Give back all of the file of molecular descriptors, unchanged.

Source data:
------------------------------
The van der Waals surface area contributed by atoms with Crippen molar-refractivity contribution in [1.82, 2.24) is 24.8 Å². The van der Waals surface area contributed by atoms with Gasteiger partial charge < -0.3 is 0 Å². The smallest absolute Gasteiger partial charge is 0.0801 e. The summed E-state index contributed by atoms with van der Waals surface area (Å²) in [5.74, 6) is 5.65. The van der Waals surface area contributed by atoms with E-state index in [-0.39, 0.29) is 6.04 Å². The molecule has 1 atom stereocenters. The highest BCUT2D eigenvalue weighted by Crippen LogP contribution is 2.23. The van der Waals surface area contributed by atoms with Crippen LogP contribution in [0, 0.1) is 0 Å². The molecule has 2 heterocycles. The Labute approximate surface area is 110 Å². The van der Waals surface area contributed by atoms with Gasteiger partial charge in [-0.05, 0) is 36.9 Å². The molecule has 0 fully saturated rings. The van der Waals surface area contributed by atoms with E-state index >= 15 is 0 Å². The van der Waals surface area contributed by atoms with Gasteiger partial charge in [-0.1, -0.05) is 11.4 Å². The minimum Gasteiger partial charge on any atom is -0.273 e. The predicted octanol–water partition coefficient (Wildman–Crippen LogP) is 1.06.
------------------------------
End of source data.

The van der Waals surface area contributed by atoms with Crippen molar-refractivity contribution in [1.82, 2.24) is 24.8 Å². The van der Waals surface area contributed by atoms with Gasteiger partial charge < -0.3 is 0 Å². The smallest absolute Gasteiger partial charge is 0.0801 e. The summed E-state index contributed by atoms with van der Waals surface area (Å²) in [5.74, 6) is 5.65. The van der Waals surface area contributed by atoms with E-state index in [-0.39, 0.29) is 6.04 Å². The molecule has 1 atom stereocenters. The highest BCUT2D eigenvalue weighted by Crippen LogP contribution is 2.23. The van der Waals surface area contributed by atoms with Crippen LogP contribution in [0, 0.1) is 0 Å². The molecule has 2 heterocycles. The Labute approximate surface area is 110 Å². The van der Waals surface area contributed by atoms with Gasteiger partial charge in [-0.05, 0) is 36.9 Å². The molecule has 0 fully saturated rings. The van der Waals surface area contributed by atoms with E-state index >= 15 is 0 Å². The van der Waals surface area contributed by atoms with Gasteiger partial charge in [-0.1, -0.05) is 11.4 Å². The minimum Gasteiger partial charge on any atom is -0.273 e. The predicted octanol–water partition coefficient (Wildman–Crippen LogP) is 1.06.